Thai index near 1,600; eyes on cbank for rate decision

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BANGKOK (Jan 27): Most Southeast Asian stock markets rose on Tuesday, with the benchmark Thai index rising to near the key 1,600 level after data showed better-than-expected exports in December and as investors looked forward to the central bank's interest rate review on Wednesday.

Major markets, led by Singapore, recovered from Monday's declines as Asian shares moved higher and the euro clung to rare gains, relieved that European markets had weathered Greece's election outcome without much disruption.
Bangkok's SET index was up 0.6 percent at 1,597.86 after volatile trading in the early hours, partly due to speculative trading in shares of the large cap Bank of Ayudhya (BAY).

Every baht of change in BAY shares would lead to a 0.7-0.8 point change in the SET index, strategists at broker Phillip Securities wrote in a report.

Export data will come under scrutiny while market focus will shift to the Bank of Thailand Monetary Policy Committee's (MPC) meeting on Wednesday amid hopes of a rate cut, the broker said.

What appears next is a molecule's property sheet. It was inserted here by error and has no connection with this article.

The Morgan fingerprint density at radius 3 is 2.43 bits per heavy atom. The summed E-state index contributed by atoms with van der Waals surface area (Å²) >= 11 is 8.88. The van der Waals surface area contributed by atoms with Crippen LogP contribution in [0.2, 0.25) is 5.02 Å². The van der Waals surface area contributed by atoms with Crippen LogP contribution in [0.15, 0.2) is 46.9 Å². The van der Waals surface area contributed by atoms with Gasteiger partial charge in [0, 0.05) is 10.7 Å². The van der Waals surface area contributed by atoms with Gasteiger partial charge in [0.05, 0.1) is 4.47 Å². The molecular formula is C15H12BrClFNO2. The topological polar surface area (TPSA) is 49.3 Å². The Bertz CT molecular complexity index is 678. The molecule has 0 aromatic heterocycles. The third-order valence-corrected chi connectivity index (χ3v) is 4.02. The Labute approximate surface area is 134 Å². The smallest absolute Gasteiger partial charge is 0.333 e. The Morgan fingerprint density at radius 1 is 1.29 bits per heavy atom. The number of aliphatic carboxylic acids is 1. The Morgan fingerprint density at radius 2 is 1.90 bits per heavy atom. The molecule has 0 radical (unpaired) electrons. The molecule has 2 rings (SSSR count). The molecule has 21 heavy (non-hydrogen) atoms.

"However, we still believe the odds remain in favour of the MPC staying put on interest rates at tomorrow's policy meeting."

Sixteen of 20 economists in a Reuters poll predict the one-day repurchase rate will be left at 2.0 percent. The other four expect a 25 basis points cut, citing slow economic recovery and benign inflation.

Data showed Thailand's exports in December rose 1.9 percent from a year earlier, well above the 0.5 percent gain seen in a Reuters poll. For all of 2014, exports were 0.4 percent lower
than the previous year.

Bucking the trend, the Jakarta composite index edged down 0.1 percent. It dropped 1.2 percent on Monday as investors cashed in gains after the index rallied on Friday to a record
close of 5,323.89.

Bank stocks traded mixed in the financial reporting season, with shares of Bank Negara Indonesia up 1.2 percent and Bank Danamon Indonesia down 0.6 percent ahead of earnings releases expected this week, broker Trimegah Securities said.